Posted by: tedmikulski | December 7, 2009

Art Critique Rashmi Talpade

Before I start I want to say that my first run at a critique (David Flood), yielded some wonderful email back and forth.  It was a clear indication that these critiques are interesting in and of themselves.  They are of course only one mans opinion, but I think stirring anonymous and unbiased conversation is something that most artists do not get the chance to generally partake in.

Continuing with the critiques, I wanted to touch on an artist whom I discovered through Artspace New Haven, Rashmi Talpade.  Now Robert Rauschenberg was never really my cup of tea.  His collage work was something that I do not necessarily prefer to that of the paintings of say Poons or Motherwell.  Collage work has never really touched any artistic nerves of mine.  That is of course until one day I stumbled upon the following ink drawing:

Still Life 1

My affinity for ink drawings has always been high, ever since my first years of college.  This particular work has the chaos and complexity that I look for in ink work.  Truth be told, it takes a great deal of talent and insight to produce something of significance in one tone, which is why ink is no where near the same level on the totem pole as painting.   However, this work is one of the exceptions.  Now of course after seeing this work and its three-dimensional complexities, I tackled the artists webpage.  My hope was that I would see more of the same, considering there are several other ink drawings on her ArtSpace page.  Instead I was directed to the large majority of this artists work: collages.

Urban Decay


Unfortunately for my insatiable desires, ink drawings are not really what this artist is about.  It is clear from these works that the ink drawings are merely a formality to the rather impressive nature of the collages.  As impressed as I am, I of course have my reserves… much like any critic.  The are extremely busy.  They tell often a singular story without holding to the true nature of a collage.  They are also interactive, where each cutout is meant to work with another in order to tell an overall story.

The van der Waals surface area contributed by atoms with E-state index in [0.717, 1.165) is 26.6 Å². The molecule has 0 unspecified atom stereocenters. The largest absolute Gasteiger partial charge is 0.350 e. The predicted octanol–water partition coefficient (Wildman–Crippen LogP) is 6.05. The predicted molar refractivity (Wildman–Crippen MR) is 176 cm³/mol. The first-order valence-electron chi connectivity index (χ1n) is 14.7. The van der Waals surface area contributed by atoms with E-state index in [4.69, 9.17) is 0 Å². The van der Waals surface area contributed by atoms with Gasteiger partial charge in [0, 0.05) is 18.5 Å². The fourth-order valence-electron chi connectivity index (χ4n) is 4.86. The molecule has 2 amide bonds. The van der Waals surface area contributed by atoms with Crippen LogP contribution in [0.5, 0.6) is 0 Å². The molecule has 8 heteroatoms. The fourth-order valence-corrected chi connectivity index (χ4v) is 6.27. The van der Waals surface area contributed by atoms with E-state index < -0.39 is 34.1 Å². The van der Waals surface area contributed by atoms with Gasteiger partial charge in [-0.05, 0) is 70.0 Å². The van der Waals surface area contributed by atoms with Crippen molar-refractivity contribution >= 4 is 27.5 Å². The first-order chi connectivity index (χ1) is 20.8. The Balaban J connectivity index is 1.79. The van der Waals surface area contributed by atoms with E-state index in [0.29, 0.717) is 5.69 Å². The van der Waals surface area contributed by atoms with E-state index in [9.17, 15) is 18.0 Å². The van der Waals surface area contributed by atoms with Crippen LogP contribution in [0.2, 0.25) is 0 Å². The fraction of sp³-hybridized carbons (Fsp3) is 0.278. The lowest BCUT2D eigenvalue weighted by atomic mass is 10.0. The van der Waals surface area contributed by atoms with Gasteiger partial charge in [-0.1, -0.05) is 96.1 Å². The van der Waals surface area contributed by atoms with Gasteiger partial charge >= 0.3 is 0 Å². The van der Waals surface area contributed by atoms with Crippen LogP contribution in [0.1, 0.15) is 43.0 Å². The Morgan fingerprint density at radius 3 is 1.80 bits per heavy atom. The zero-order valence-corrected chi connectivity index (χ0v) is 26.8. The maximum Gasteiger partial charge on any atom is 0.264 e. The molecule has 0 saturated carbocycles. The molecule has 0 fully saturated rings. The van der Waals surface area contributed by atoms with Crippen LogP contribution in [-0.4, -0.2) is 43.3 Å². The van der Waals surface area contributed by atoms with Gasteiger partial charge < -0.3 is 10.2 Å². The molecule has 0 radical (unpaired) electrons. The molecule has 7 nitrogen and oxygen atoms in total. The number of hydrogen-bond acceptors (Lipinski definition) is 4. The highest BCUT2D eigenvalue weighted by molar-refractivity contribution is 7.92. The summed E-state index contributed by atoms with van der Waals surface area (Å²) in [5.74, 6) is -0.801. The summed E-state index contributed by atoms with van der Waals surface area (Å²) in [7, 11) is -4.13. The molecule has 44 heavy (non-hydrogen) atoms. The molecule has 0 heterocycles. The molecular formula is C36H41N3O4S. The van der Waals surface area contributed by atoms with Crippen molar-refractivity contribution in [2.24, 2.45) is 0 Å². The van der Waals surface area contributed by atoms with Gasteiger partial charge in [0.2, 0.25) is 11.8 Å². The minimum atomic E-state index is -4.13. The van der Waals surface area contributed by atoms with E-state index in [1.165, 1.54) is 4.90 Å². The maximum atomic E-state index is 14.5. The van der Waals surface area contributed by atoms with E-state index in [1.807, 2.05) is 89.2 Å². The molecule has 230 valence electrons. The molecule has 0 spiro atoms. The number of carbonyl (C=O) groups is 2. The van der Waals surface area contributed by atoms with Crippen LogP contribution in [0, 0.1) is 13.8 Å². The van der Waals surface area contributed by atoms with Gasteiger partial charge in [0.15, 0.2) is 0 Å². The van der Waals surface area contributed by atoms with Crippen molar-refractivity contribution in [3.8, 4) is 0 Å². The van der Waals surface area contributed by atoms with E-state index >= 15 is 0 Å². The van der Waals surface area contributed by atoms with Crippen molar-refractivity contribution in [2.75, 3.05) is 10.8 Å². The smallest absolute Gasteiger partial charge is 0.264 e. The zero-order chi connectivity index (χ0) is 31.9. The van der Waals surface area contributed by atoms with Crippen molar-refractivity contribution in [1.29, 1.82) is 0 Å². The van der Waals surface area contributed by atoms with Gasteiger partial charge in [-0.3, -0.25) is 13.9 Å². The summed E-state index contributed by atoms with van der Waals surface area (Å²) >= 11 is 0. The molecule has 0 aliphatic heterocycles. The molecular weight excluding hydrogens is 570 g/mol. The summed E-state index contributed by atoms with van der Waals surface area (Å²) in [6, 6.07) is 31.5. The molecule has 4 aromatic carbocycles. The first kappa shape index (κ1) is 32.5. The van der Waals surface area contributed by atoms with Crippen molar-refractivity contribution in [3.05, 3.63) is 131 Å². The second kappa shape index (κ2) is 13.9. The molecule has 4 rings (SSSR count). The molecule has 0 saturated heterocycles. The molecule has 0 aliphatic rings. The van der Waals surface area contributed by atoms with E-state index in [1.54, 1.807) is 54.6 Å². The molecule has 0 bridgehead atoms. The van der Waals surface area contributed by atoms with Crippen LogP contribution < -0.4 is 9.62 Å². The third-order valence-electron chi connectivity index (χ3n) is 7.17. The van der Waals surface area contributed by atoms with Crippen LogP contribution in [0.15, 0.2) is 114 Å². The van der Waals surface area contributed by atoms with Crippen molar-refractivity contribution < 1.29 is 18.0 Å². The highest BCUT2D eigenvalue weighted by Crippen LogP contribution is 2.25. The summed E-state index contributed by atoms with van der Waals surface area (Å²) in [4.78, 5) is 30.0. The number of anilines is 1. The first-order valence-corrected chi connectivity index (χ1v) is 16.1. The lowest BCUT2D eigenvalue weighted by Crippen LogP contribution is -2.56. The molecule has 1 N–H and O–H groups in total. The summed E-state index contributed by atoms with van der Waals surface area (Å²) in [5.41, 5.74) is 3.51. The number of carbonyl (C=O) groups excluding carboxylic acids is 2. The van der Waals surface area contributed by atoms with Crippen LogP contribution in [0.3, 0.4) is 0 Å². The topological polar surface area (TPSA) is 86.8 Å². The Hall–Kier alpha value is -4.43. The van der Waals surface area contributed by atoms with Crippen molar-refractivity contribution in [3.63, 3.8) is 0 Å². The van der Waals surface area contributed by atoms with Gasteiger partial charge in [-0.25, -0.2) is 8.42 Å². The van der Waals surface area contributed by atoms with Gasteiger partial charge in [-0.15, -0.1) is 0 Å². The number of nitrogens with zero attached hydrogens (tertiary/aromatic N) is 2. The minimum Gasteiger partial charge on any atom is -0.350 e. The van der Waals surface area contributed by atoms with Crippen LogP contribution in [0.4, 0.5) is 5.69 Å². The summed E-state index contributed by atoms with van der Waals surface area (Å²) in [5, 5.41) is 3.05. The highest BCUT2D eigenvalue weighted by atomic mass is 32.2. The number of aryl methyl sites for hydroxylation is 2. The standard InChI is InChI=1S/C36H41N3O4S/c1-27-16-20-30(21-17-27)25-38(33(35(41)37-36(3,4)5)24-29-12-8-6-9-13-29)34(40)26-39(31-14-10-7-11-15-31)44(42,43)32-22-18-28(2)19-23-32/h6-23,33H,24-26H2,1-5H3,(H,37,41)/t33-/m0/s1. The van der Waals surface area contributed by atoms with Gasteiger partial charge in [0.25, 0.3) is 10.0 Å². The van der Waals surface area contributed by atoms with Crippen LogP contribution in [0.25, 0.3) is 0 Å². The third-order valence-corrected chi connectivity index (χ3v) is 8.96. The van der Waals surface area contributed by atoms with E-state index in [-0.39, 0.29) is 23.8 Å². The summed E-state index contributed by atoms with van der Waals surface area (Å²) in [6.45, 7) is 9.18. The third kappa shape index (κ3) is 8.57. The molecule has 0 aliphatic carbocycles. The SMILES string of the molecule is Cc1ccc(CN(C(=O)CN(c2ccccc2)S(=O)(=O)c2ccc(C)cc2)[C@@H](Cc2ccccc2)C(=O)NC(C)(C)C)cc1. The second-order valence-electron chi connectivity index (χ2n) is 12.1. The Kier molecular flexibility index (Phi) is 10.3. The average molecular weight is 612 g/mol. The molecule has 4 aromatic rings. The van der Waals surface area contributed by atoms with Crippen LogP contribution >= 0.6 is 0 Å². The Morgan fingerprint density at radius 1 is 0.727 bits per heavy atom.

Regardless of these seemingly negative aspects, it is my opinion that these negative aspects are what make the work so special.  She obviously has enormous talent at deciphering space.  Something that many artists lack.   This artist has paved the road of collage for me.  The chaotic beauty is a reflection of urbanism and perhaps her past or surrounding environment.  It is with this understanding of her surrounding environment by which she really thrives.
Most of all, I admire her clear disdain for focusing on one aspect of art.  Both her ink drawings and collage works are mastered and I do believe I will be updating and checking in on all her future work.


  1. We have corresponded concerning your views of my art as stated on this wonderful, expressive blog of your ideas and work. In the spirit of our discussion I thought I’d share my views.

    In my first response, I suggested that the “natural” art of the type I do is not that of a “seeker” any more than what a jeweler does by taking raw gem stones, cutting and mounting them and so forth is “seekery.”

    And in reference to your use of quotation marks when referring to me as a “sculptor,” I suggested that the use of such notation implies doubt of a sort. I think most people regard Brancusi’s “Torso,” from a “found” piece of wood as sculpture, not “sculpture,” to give one example from thousands possible.

  2. Nice review, you should send it around to folks.
    Now do me!

  3. Hi Ted,
    Sorry it took me so long to respond. In my defence I had no idea this write up about my work even existed. I stumbled upon it while looking up my uploads to another site actually and you should know that I am very excited to read a bonafide critique of my work. Please keep in touch and I hope to share some of my new works with you in the near future.
    Thank you

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